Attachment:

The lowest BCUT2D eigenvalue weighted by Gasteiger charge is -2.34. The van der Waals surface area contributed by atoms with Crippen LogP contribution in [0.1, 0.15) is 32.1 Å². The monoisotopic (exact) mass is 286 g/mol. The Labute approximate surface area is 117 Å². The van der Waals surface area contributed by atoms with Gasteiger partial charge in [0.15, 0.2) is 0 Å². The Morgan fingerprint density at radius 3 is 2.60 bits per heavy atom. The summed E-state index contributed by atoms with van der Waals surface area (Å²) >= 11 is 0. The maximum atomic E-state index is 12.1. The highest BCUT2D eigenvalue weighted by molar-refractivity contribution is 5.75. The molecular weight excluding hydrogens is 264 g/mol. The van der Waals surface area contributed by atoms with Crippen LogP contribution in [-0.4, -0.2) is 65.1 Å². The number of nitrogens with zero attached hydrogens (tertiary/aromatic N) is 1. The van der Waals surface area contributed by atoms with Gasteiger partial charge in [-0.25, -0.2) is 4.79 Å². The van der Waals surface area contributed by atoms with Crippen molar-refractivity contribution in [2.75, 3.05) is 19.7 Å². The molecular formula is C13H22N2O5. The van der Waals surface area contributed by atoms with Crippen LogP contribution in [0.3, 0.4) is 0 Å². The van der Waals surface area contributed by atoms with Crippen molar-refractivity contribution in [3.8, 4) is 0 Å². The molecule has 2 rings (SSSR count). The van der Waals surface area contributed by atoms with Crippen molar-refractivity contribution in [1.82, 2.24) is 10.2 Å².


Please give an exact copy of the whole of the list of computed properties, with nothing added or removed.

The lowest BCUT2D eigenvalue weighted by Gasteiger charge is -2.34. The van der Waals surface area contributed by atoms with Crippen LogP contribution in [0.1, 0.15) is 32.1 Å². The monoisotopic (exact) mass is 286 g/mol. The Labute approximate surface area is 117 Å². The van der Waals surface area contributed by atoms with Gasteiger partial charge in [0.15, 0.2) is 0 Å². The Morgan fingerprint density at radius 3 is 2.60 bits per heavy atom. The summed E-state index contributed by atoms with van der Waals surface area (Å²) >= 11 is 0. The maximum atomic E-state index is 12.1. The highest BCUT2D eigenvalue weighted by molar-refractivity contribution is 5.75. The molecular weight excluding hydrogens is 264 g/mol. The van der Waals surface area contributed by atoms with Crippen LogP contribution in [-0.4, -0.2) is 65.1 Å². The number of nitrogens with zero attached hydrogens (tertiary/aromatic N) is 1. The van der Waals surface area contributed by atoms with Gasteiger partial charge in [-0.25, -0.2) is 4.79 Å². The van der Waals surface area contributed by atoms with Crippen molar-refractivity contribution in [2.75, 3.05) is 19.7 Å². The molecular formula is C13H22N2O5. The van der Waals surface area contributed by atoms with Crippen LogP contribution in [0.3, 0.4) is 0 Å². The van der Waals surface area contributed by atoms with Crippen molar-refractivity contribution in [3.8, 4) is 0 Å². The molecule has 2 rings (SSSR count). The van der Waals surface area contributed by atoms with Crippen molar-refractivity contribution in [1.82, 2.24) is 10.2 Å².